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Memoir: A Thai Newsroom
by Shane Stay

Thailand in the early 2000s was certainly a time to remember if not for the great weather, relatively stable economic flow and the drunken German bureaucrat, leaving a bad image for anyone named Fritz, who passed out on Patpong Road, dropping all his money for the taking. I was in television news at the time, writing, reporting, taking frequent cat naps. I was working on a story of a dyslexic Cambodian that stole a Thai car and tried to drive it to Phnom Penh in reverse, but wound up just outside Istanbul. He was arrested for speaking the wrong language; it’s an ongoing story; he’s still there screaming at his white rice and dancing the ritual Khmer classical ballet whenever he uses the bathroom. The Turks want to send him back to Cambodia but FedEx insists they don’t put humans in packages.

As 2001 past, we in Thailand came to a new crossroads as Thaksin Shinawatra seized control of power; he became the nation’s Prime Minister and the newsroom’s annoying uncle. As he controlled the country, and dined with the world elite, he still found time to tell us what to do. We immediately felt the burden of his leadership when unknown surveyors began coming into the newsroom, some of which forgot to wear underwear. How might I know that? To be quite honest, they told us. We weren’t used to this kind of conversational small talk but we adapted the best we could as we knew they’d be reporting directly to Shinawatra; none of use knew his taste on underwear, though I’d guess he’s a boxer man, and we didn’t want to offend him.

These surveyors were everywhere, watching our every move; they were literally on top of us every step of our day and I know this for a fact because I was typing at my desk and one of them dropped part of their Gang Dang onto my shoulder. Imagine that, hovering right over me as they ate lunch! I always knew what Rungthip’s surveyor had to eat because when Rungthip would bring a report to my desk Pad Thai, Eggplant and white rice would be in her hair! “How can I work like this?!” I asked of my supervisor. He wanted no trouble and advised me to keep pepper and soy sauce at my desk.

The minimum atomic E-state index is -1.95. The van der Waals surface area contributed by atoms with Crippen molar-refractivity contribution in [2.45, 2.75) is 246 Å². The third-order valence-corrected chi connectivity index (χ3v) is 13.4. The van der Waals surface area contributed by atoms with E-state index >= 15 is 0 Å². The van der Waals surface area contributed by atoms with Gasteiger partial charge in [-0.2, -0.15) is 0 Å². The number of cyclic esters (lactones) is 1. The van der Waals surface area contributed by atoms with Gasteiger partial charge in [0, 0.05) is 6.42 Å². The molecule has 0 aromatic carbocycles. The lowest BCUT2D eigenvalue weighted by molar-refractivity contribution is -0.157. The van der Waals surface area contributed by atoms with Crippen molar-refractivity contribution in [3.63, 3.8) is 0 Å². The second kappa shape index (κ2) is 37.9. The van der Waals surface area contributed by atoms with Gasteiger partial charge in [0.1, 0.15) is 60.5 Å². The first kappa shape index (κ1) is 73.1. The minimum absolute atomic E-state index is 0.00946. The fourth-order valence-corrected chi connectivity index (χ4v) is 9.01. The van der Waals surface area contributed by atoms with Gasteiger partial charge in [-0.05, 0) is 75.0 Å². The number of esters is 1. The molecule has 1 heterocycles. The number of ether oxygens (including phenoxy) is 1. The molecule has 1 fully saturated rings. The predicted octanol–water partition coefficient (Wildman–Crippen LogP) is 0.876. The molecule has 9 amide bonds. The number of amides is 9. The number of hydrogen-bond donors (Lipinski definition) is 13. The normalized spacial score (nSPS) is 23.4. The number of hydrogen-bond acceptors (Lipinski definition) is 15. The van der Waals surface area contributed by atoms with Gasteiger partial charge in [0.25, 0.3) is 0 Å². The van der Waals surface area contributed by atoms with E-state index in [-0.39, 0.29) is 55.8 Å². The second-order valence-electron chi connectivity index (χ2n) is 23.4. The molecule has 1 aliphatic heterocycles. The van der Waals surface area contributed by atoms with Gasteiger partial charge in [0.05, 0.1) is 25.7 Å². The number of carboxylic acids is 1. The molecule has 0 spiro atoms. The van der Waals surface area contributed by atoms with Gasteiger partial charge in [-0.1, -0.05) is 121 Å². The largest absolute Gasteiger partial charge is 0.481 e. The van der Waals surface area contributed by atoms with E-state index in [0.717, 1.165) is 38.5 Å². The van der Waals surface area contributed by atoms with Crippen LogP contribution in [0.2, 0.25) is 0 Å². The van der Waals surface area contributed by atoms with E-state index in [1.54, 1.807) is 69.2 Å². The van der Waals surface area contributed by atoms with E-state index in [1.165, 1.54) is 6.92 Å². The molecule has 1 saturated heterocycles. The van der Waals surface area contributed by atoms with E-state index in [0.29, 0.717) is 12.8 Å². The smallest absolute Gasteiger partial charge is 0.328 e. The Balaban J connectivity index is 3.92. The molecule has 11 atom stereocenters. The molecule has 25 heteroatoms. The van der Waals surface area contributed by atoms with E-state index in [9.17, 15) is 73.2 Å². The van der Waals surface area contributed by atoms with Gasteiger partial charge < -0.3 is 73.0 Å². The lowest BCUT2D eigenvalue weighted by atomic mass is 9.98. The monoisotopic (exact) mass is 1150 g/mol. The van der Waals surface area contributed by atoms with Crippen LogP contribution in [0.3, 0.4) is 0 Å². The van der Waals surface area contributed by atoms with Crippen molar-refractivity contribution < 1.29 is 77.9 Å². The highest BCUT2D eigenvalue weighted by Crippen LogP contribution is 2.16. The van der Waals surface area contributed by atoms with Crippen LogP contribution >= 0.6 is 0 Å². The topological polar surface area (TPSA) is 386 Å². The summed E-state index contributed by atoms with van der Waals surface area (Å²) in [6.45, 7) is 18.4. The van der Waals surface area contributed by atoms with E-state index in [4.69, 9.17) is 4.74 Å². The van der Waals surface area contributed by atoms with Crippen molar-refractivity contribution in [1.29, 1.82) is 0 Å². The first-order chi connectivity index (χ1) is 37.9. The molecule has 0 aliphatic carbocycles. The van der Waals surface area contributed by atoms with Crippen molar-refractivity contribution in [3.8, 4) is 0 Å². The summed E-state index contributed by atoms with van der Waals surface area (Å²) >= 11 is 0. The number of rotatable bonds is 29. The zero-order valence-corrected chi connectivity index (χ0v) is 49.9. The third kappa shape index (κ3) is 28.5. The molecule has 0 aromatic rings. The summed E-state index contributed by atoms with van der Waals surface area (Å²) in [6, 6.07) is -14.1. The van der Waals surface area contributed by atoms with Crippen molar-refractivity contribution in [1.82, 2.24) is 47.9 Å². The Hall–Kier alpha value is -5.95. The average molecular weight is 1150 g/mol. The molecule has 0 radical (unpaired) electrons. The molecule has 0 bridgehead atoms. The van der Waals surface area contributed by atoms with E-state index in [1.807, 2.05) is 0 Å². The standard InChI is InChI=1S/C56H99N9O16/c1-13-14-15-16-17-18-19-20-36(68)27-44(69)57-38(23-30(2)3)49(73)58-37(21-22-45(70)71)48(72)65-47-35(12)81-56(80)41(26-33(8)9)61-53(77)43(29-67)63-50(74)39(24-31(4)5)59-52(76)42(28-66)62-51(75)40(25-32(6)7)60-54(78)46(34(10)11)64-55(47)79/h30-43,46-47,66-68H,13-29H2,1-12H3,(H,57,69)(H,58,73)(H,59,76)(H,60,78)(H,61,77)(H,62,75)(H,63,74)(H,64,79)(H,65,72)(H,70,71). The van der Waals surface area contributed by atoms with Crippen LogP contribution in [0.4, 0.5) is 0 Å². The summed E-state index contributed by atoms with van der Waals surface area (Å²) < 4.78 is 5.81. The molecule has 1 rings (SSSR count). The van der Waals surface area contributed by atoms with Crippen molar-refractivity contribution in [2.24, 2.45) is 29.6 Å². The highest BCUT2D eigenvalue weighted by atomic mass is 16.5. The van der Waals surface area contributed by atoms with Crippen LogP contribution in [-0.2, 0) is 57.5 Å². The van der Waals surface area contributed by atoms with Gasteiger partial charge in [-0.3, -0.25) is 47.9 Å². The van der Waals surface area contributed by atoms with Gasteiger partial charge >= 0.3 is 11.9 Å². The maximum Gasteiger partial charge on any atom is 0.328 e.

Luckily, I had some contacts with other journalists in the international scene. But I soon discovered they were as unhelpful as my superior. Paul, from Reuters, told me to keep a pit bull under my desk. Debbie, who was from CNN, and had a habit of changing the subject, asked me to retrieve her medical ivory powder from elephant tusks for her sore knee and Ishtar, from Star TV in India, asked me if I could get him some cheap beach front property on the coast of Hua Hin.

And our salary! I could have made more money retrieving coins from a fountain.

So you can see where my frustration, and the frustration of others like me in the newsroom, was coming from. On top of this, we heard speech after speech about how Shinawatra came from nothing and made sandwiches to get to the top. “I’d like to make him a five-knuckle sandwich,” I said to Rungthip.

“Oh, you and you’re American humor!” she would bray, as Gang Dang dripped from her hair to her dress.

Since the September 19th coup of 2006, and the ousting of Shinawatra, things have gotten back to normal, a little. A few of my old colleagues are back, the weather seems better and for some reason there are more drunken Germans laying around, dropping change from their pockets. As for me, sure times were difficult in the past but I am on my feet again, waiting on word from the Grameen Bank about my loan. Cross your fingers!